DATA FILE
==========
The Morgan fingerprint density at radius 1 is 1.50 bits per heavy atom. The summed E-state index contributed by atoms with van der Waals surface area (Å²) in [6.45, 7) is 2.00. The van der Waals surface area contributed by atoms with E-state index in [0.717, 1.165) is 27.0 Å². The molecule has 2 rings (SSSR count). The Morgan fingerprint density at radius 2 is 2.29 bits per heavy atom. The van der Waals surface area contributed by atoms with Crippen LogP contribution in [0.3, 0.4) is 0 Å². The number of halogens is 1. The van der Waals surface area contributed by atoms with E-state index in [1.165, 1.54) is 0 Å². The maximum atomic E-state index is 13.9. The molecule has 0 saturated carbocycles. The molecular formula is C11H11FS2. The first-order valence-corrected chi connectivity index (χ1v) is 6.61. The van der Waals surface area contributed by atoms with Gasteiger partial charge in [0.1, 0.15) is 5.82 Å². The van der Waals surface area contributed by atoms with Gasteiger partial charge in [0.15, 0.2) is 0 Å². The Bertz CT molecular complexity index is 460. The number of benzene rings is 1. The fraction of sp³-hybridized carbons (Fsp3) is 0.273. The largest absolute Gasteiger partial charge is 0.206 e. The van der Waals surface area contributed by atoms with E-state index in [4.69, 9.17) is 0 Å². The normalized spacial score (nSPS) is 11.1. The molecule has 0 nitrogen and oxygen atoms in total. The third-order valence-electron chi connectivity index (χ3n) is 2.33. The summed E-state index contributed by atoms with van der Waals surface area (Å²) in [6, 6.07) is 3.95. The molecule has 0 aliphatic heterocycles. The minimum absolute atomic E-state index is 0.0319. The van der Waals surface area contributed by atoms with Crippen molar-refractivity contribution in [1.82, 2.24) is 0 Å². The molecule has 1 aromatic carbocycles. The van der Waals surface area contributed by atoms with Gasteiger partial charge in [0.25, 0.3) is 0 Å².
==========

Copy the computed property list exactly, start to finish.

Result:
The Morgan fingerprint density at radius 1 is 1.50 bits per heavy atom. The summed E-state index contributed by atoms with van der Waals surface area (Å²) in [6.45, 7) is 2.00. The van der Waals surface area contributed by atoms with E-state index in [0.717, 1.165) is 27.0 Å². The molecule has 2 rings (SSSR count). The Morgan fingerprint density at radius 2 is 2.29 bits per heavy atom. The van der Waals surface area contributed by atoms with Crippen LogP contribution in [0.3, 0.4) is 0 Å². The number of halogens is 1. The van der Waals surface area contributed by atoms with E-state index in [1.165, 1.54) is 0 Å². The maximum atomic E-state index is 13.9. The molecule has 0 saturated carbocycles. The molecular formula is C11H11FS2. The first-order valence-corrected chi connectivity index (χ1v) is 6.61. The van der Waals surface area contributed by atoms with Gasteiger partial charge in [0.1, 0.15) is 5.82 Å². The van der Waals surface area contributed by atoms with Gasteiger partial charge in [0.15, 0.2) is 0 Å². The Bertz CT molecular complexity index is 460. The number of benzene rings is 1. The fraction of sp³-hybridized carbons (Fsp3) is 0.273. The largest absolute Gasteiger partial charge is 0.206 e. The van der Waals surface area contributed by atoms with E-state index in [4.69, 9.17) is 0 Å². The normalized spacial score (nSPS) is 11.1. The molecule has 0 nitrogen and oxygen atoms in total. The third-order valence-electron chi connectivity index (χ3n) is 2.33. The summed E-state index contributed by atoms with van der Waals surface area (Å²) in [6, 6.07) is 3.95. The molecule has 0 aliphatic heterocycles. The minimum absolute atomic E-state index is 0.0319. The van der Waals surface area contributed by atoms with Crippen molar-refractivity contribution in [1.82, 2.24) is 0 Å². The molecule has 1 aromatic carbocycles. The van der Waals surface area contributed by atoms with Gasteiger partial charge in [0.25, 0.3) is 0 Å².